• Deadly Decadent Court: Caverna is so deadly that the person in charge is basically plotting against themselves.
  • Defector from Decadence: Grandible became disillusioned with the power plays of the Court some time before the book starts, which is why he lives as a hermit. Later on, Zouelle Childersin adopts the sentiment.
  • Earn Your Happy Ending: By the end, Neverfell, her friends, and a good chunk of Caverna's lower class are free above ground, and the underground nation is going to be ruled by a man who plans to improve conditions for the drudges and cow the aristocracy into behaving themselves.
  • Evil Cannot Comprehend Good: Treachery runs so deep in Caverna society that concepts like altruism and empathy are unheard of. Neverfell's instinct to help others perplexes even the least loathsome of characters.
    • In Maxim Childersin's mind, if it cannot be owned, it has no worth. At one point, he genuinely attempts to bribe Neverfell into complacency with the promise of a section of the aboveground her's to govern and gain tributes from, when what she really wants is to see the world above.
    • When Neverfell was five and her memories of her birth mother first erased, Appeline tried to coax happy Faces from the child by giving her sweets and pretty clothes. The woman never realized trinkets are a poor substitute for parental affection.
  • Eye of Newt: The ingredients and directions for making Caverna's luxuries are full of this. One Wine in particular calls for grapes that are tended to in silence, harvested during a new moon, crushed by orphans, and aged for a century while being serenaded by fine music.
  • Eye Scream: Why Perfume makers wear blindfolds. They have their eyes plucked out to strengthen their sense of smell and make them better at the craft.
  • Fantastic Light Source: With an absence of natural light, Caverna is lit by trap-lanterns, bundles of venus flytrap-like plants. They breathe people's exhaled air and expel, not only light, but fresh air as well.
  • Faux Horrific: People commonly react to Neverfell's bare face with alarm, despite it being it plain and ordinary. The citizens of Caverna are expressionless at birth and need to learn how to show emotion, while Neverfell's face can naturally show multiple emotions at once. This is because she was born outside of Caverna, aboveground.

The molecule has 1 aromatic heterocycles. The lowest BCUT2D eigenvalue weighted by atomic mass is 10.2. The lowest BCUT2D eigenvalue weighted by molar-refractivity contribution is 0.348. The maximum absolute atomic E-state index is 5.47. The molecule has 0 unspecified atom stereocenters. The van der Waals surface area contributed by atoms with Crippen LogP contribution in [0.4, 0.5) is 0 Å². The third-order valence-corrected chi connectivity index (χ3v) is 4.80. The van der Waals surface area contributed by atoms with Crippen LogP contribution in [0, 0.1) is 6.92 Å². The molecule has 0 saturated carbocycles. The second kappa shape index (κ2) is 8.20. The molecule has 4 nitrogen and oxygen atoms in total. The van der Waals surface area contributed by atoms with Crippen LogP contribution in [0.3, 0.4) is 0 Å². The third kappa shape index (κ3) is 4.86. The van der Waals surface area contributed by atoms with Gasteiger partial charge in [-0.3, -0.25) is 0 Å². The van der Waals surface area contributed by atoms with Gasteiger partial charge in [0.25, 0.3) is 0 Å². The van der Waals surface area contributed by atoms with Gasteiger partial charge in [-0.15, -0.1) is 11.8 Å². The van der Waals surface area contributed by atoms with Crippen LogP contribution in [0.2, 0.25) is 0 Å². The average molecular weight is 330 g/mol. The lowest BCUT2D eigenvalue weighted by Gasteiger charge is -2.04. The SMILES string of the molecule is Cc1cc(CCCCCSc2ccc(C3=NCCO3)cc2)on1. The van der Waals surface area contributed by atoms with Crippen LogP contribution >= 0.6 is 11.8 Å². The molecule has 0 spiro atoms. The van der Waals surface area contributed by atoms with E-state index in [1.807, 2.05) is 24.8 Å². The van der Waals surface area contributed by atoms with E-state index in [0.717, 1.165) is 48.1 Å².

• Gambit Pileup: How about All of Caverna? Just about everyone has some plot or plan of their own Neverfell in the climax deliberately reveals as many as she can at once to throw the court into panic.
  • Genius Loci: Some characters (the Kleptomancer, Neverfell) speak of Caverna as one. But then again, they are either a little or wholly mad.
  • Grayscale of Evil: The Grand Steward is so devoid of color, Neverfell first mistakes him for a statue. His skin is like marble, hair like glass threads, and even his blood is translucent like liquid glass. It's unclear if this is a result of the potions that keep him from aging, his boredom with immortality, or a combination of both.
  • Happily Adopted: Neverfell and Grandible don't have the warmest relationship, but get along pretty well.
  • Hope Is Scary: After getting to know Neverfell, Zouelle becomes more wary of her because the younger girl's bottomless trust and kindness can't help but make Zouelle consider there is life outside of lies and back-stabbing.
  • Immortality Immorality: The aristocracy of Caverna; the Grand Steward in particular.
  • Indy Ploy: Neverfell thinks more with her heart than her head, leading to many halfcocked courses of action which snowball into these.
  • Infectious Insanity: You can't speak with a Cartographer for longer than five minutes, otherwise your lot shall be bitter.
  • Inspector Javert: Enquirer Treble, chief of the Enquiry (the closest thing Caverna has to a constabulary) and the Grand Steward's righthand woman, is convinced that Neverfell is at the heart of some secret conspiracy. Technically, she's right, just not in a way either of them expect.
  • Ironic Name: "Neverfell" is perhaps the worst name for a child from aboveground living underground.
  • Laser-Guided Amnesia: Not exactly a spoiler-worthy trope, since we are told of the existence of memory-changing Wines in the very first chapter. What is spoiler-worthy, though, are some rather creative uses to which certain characters put these Wines.
  • Laser-Guided Karma:
    • One is a Karmic Death; Madame Appeline's precious face is cut by Neverfell, the girl whose mother she imprisoned and tortured emotionally and mentally, then she falls into a giant trap-lantern, similar to one she caged her victim in, to be slowly digested.
    • The other a Fate Worse than Death; Not only is Childersin's very own illegal tunnel used by Neverfell to save the working class he used as guinea pigs for poisons, but the niece he used as a minion splashes Perfume that makes people want to befriend the wearer...while he's surrounded by Cartographers. Excited, chatty Cartographers.
  • Line-of-Sight Name: Grandible named Neverfell after the variety of cheese in the vat he discovered her in.
  • Loon with a Heart of Gold: Cartographers are incurably mad and feared for the ability to spread it to others, but not one is malicious or violent. While a former one, the Kleptomancer, can be pushed to kill, he doesn't enjoy it.
  • Mad Artist: Madame Appeline's occupation is more of a craft than an art, and she does it not so much for its own sake as for money and respect in high society, but the truth behind her invention of the Tragedy Range puts her squarely in this trope. She had a woman from the surface lured into Caverna under false pretences, and kept her locked away in the basement so she could study her face. She would even let the woman spend time with her young daughter once a day then rip her away, just to provoke the expressions of motherly love and despair.
  • Memory Gambit: The Kleptomancer carefully edits his own memories and gives himself sealed orders to follow in order to avoid being understood by the many Chessmasters in Caverna. He helps Neverfell do the same later.